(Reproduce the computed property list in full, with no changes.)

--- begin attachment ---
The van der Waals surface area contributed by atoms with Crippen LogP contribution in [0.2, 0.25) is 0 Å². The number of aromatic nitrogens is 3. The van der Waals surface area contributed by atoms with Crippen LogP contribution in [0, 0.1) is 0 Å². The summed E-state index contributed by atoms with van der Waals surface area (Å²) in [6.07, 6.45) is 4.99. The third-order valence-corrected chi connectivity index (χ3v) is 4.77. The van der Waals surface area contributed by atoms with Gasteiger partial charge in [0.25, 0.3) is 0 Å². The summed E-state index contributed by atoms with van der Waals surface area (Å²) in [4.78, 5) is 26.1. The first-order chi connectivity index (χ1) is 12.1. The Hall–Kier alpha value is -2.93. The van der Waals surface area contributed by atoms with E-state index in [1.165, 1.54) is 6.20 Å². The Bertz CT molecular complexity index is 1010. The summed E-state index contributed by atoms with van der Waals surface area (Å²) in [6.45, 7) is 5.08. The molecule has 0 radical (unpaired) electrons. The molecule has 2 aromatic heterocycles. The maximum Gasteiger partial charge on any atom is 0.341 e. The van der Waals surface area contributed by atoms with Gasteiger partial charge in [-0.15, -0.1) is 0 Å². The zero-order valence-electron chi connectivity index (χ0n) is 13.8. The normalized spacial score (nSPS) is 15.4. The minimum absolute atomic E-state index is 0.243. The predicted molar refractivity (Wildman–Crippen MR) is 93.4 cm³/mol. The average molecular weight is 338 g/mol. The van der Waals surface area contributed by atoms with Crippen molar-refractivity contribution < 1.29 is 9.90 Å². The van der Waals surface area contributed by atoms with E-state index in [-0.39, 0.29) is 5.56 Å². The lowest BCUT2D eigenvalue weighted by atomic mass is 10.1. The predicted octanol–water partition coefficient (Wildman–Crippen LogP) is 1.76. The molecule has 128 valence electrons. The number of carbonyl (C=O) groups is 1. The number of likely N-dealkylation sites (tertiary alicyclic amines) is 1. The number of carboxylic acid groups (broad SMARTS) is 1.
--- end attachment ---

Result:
The van der Waals surface area contributed by atoms with Crippen LogP contribution in [0.2, 0.25) is 0 Å². The number of aromatic nitrogens is 3. The van der Waals surface area contributed by atoms with Crippen LogP contribution in [0, 0.1) is 0 Å². The summed E-state index contributed by atoms with van der Waals surface area (Å²) in [6.07, 6.45) is 4.99. The third-order valence-corrected chi connectivity index (χ3v) is 4.77. The van der Waals surface area contributed by atoms with Gasteiger partial charge in [0.25, 0.3) is 0 Å². The summed E-state index contributed by atoms with van der Waals surface area (Å²) in [4.78, 5) is 26.1. The first-order chi connectivity index (χ1) is 12.1. The Hall–Kier alpha value is -2.93. The van der Waals surface area contributed by atoms with E-state index in [1.165, 1.54) is 6.20 Å². The Bertz CT molecular complexity index is 1010. The summed E-state index contributed by atoms with van der Waals surface area (Å²) in [6.45, 7) is 5.08. The molecule has 0 radical (unpaired) electrons. The molecule has 2 aromatic heterocycles. The maximum Gasteiger partial charge on any atom is 0.341 e. The van der Waals surface area contributed by atoms with Gasteiger partial charge in [-0.15, -0.1) is 0 Å². The zero-order valence-electron chi connectivity index (χ0n) is 13.8. The normalized spacial score (nSPS) is 15.4. The minimum absolute atomic E-state index is 0.243. The predicted molar refractivity (Wildman–Crippen MR) is 93.4 cm³/mol. The average molecular weight is 338 g/mol. The van der Waals surface area contributed by atoms with Crippen molar-refractivity contribution < 1.29 is 9.90 Å². The van der Waals surface area contributed by atoms with E-state index in [-0.39, 0.29) is 5.56 Å². The lowest BCUT2D eigenvalue weighted by atomic mass is 10.1. The predicted octanol–water partition coefficient (Wildman–Crippen LogP) is 1.76. The molecule has 128 valence electrons. The number of carbonyl (C=O) groups is 1. The number of likely N-dealkylation sites (tertiary alicyclic amines) is 1. The number of carboxylic acid groups (broad SMARTS) is 1.